Grass in the desert provides an island of cool in our scorching heat. But it also requires more water and care than desert-adapted plants. So here are some water-efficient tips for keeping your turf healthy and beautiful.
Most homeowners have some form of Bermuda grass, a grass that goes dormant in the fall and starts growing again in May. This life cycle means Bermuda does not need to be replanted each year and can handle the over seeding of a winter lawn. In May, when high afternoon temperatures kill the winter rye grass, Bermuda grass will reappear.
Most of us think that once the daytime temperatures hit 80 on a regular basis the Bermuda should start to green up. Yes and no.
A year like this one – when the temperatures go into the 90s for a week or so, see the grass green. But it may stop. That’s because for Bermuda to be in full-scale growth mode, soil temperatures need to be high on a regular basis. In years past when we were blessed with a long May spring with mild daytime temperatures – mid-70s to mid-80s – the nighttime temperatures were in the 50s and 60s and the Bermuda stopped growing. Despite the nice warm spring days, the soil was too cold for the Bermuda season to kick in.
Soil temperature at a depth of 3 1/2 inches is basically the average of the daytime high and nighttime low. So you won’t see Bermuda start to grow until the nighttime temperature is in the mid-60s for a week or two straight. Bottom line: Don’t waste fertilizer on Bermuda until you see new growth, and don’t aerate or dethatch until you see vigorous growth of your Bermuda or you may hurt the plant.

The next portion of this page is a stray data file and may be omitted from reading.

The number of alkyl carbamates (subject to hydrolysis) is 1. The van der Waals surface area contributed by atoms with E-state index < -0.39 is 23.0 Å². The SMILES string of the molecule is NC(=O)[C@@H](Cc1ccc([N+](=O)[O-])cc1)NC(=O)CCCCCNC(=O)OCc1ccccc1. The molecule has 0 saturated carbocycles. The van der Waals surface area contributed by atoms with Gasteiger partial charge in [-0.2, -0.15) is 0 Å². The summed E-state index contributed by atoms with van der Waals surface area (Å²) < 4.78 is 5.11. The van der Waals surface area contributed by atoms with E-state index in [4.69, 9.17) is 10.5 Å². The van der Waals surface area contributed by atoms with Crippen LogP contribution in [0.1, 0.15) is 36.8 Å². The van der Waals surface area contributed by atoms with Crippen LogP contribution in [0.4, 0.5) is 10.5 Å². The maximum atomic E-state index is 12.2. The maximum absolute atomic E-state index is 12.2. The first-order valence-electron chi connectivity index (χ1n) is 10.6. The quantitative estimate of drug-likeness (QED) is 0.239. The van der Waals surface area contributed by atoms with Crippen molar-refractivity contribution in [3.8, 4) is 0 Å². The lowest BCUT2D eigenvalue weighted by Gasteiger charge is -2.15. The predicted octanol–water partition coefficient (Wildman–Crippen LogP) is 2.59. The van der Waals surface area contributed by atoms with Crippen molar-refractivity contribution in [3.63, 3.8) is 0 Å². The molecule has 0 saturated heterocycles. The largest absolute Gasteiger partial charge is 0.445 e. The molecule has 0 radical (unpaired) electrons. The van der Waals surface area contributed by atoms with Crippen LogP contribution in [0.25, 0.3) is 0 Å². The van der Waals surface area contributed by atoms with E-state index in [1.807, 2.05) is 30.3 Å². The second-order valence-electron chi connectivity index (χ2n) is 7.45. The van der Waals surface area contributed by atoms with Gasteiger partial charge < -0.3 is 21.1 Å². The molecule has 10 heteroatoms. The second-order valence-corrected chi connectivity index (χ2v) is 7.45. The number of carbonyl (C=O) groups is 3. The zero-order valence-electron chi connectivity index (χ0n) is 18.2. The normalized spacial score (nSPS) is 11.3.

This is key: Whether you care for your own lawn or have a service, it’s important to watch over its maintenance. Some lawn services do the same thing with every lawn year in and year out. But it’s important to watch the weather for so many reasons in keeping a healthy yard.
As the Bermuda begins to grow, follow the guidelines below and you should be in good shape.
The key to watering is to apply no more than necessary and to water deeply. Only water often enough to avoid wilt between waterings. During the hot summer months, water lawns no more than once every three days. Remember to water deeply. Water long enough to move water to a depth of 8 to 10 inches into the soil – you can use a probe or long screwdriver to check the depth. The probe moves easily through moist soil and is resistant where the soil is dry. An interactive lawn watering guide is available online at Phoenix Area – Turf Water Management.
The best time to water is during the cool morning hours before 5 a.m. This helps minimize evaporation and prevents the growth of fungus.
Master Gardener Sharon Dewey recommends three applications of water an hour apart. For example, set the timer for 10 minutes, wait and hour and water another 10 minutes, and water 10 minutes an hour after that. This method allows the water to seem through our clay soils and really get deep.
Also, learn to operate your watering system so you can turn it off after rainy days. There’s no point in running a watering cycle in the days after a drench. That just wastes water and your money.
- If water runs off the turf, irrigate more often for shorter periods of time.
- Adjust sprinkler heads so they don’t spray walls, driveways or sidewalks.
- Replace broken and missing sprinklers immediately.